We stayed at the Swan Inn again in Bali. I was glad we went all the way to Ubud even though we were only passing through and staying 4 nights. It meant that we could see friends again. We gave Connie the Indonesian phrase book that I’d been carrying around since Singapore, and our Australian road maps went to Wesam and Jessica, as they were thinking of going.
We spent Sunday afternoon with Wesam and Jessica at Bali Bohemia. With an empty room as our base, we could admire the colourful murals and beautiful textiles that they’d used.
We also went to see how their house was coming along. The front bedroom and bathroom now boasted carved stone (or cement?) panels, and the decorative pebble work was being applied around the indoor pool. I think their hopes of moving out of the rented cottage within weeks are unlikely to be fulfilled – the new place still has a very long way to go, especially with a small child in the house.
All too soon it was time to leave. I’m not sure whether we’ll ever return – I love it, but it is such a long way. Now that all our Avios are gone we’ll be back in the cheap seats, which means even India will be a chore – most likely we’ll end up flying via Dubai and stopping over.
Our stay in KL was even shorter – only 3 nights. Just time to get a replacement for the phone that Mr V fell on in Australia, post the old one and a few other bits home, and get Mr V some new shorts – the ones bought in Goa 18 months previously were wearing through in places.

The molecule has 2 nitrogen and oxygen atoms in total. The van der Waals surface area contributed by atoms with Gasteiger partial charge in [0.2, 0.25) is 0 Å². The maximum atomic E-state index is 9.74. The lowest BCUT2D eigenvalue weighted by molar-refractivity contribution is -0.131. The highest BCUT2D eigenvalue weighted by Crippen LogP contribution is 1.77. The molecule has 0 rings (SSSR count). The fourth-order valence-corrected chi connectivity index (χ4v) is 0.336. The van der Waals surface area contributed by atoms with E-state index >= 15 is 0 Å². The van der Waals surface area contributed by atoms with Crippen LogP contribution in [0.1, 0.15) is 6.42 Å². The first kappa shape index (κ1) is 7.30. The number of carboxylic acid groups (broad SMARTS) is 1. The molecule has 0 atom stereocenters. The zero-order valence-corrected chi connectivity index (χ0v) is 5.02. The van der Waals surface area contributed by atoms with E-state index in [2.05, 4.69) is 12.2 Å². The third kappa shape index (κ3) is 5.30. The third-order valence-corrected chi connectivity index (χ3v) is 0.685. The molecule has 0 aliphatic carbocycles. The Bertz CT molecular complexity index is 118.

Then it was time for our flight to Goa – a new and very useful Air Asia route. At 4.5 hours it was a little tedious, but made worse by the timing (a 21:30 landing) and the fact that we then sat on the tarmac at Goa for 30 minutes waiting for the navy to finish an exercise. So it was midnight before we arrived at Sonikas Heritage in Candolim, after a brief stop at a cashpoint – it had never occurred to me that their wouldn’t be one in the newly built terminal at Dabolim. Our accommodation had been billed as an apartment, but really it was just a large room with a sofa, fridge and crockery – good for take-aways and cold food only. It didn’t matter as we were only staying one night – I’d booked it because it was remarkably cheap (an error on Agoda I think). Even though Candolim is far from being our favourite place in Goa, it was good to be back.
Breakfast was a poori bhaji, greasy but so good. Then Mr V had an appointment with his dentist to discuss implants. Except the dentist said he didn’t need implants, only crowns. This was great news, not just because they would involve much less pain and expense, but because it removed the need for a return visit to Goa after 6 months. We could come back any time – or not at all.
We shifted to Chapora that afternoon. This time we were staying in a different apartment – darker than the previous one but larger and equipped with gas rings, a washing machine and air conditioning. And because it was at the other end of the building, away from the road and the temple, far quieter. But more expensive of course.
The first couple of weeks were mostly taken up with visits to the dentist for Mr V to have 7 porcelain crowns fitted, and a check up for me. At £350 it was almost half the amount I paid for a single crown in the UK – it’s no wonder that many Brits combine their holiday with a little dental treatment!